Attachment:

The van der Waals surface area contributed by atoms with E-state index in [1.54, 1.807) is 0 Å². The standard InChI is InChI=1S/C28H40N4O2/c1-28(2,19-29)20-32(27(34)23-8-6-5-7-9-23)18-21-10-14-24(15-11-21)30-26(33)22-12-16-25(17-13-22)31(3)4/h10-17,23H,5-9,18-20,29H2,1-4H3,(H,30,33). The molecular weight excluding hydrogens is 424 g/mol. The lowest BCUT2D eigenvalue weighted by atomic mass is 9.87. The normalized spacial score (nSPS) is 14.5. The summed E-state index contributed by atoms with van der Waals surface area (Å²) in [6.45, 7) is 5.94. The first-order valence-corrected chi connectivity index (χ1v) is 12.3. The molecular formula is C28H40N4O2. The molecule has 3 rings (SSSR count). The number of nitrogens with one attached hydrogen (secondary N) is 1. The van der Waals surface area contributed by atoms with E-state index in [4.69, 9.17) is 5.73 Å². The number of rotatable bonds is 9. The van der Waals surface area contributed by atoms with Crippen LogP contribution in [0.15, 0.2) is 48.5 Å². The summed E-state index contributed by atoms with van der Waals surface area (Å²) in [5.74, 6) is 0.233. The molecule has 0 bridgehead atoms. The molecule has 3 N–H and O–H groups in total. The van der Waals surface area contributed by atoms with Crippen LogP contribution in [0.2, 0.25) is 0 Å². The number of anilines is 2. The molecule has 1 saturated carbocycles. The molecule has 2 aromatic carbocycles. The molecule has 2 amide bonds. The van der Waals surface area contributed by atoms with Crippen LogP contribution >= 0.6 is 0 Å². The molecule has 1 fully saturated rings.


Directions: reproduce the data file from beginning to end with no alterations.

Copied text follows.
The van der Waals surface area contributed by atoms with E-state index in [1.54, 1.807) is 0 Å². The standard InChI is InChI=1S/C28H40N4O2/c1-28(2,19-29)20-32(27(34)23-8-6-5-7-9-23)18-21-10-14-24(15-11-21)30-26(33)22-12-16-25(17-13-22)31(3)4/h10-17,23H,5-9,18-20,29H2,1-4H3,(H,30,33). The molecular weight excluding hydrogens is 424 g/mol. The lowest BCUT2D eigenvalue weighted by atomic mass is 9.87. The normalized spacial score (nSPS) is 14.5. The summed E-state index contributed by atoms with van der Waals surface area (Å²) in [6.45, 7) is 5.94. The first-order valence-corrected chi connectivity index (χ1v) is 12.3. The molecular formula is C28H40N4O2. The molecule has 3 rings (SSSR count). The number of nitrogens with one attached hydrogen (secondary N) is 1. The van der Waals surface area contributed by atoms with E-state index in [4.69, 9.17) is 5.73 Å². The number of rotatable bonds is 9. The van der Waals surface area contributed by atoms with Crippen LogP contribution in [0.15, 0.2) is 48.5 Å². The summed E-state index contributed by atoms with van der Waals surface area (Å²) in [5.74, 6) is 0.233. The molecule has 0 bridgehead atoms. The molecule has 3 N–H and O–H groups in total. The van der Waals surface area contributed by atoms with Crippen LogP contribution in [0.2, 0.25) is 0 Å². The number of anilines is 2. The molecule has 1 saturated carbocycles. The molecule has 2 aromatic carbocycles. The molecule has 2 amide bonds. The van der Waals surface area contributed by atoms with Crippen LogP contribution >= 0.6 is 0 Å². The molecule has 1 fully saturated rings.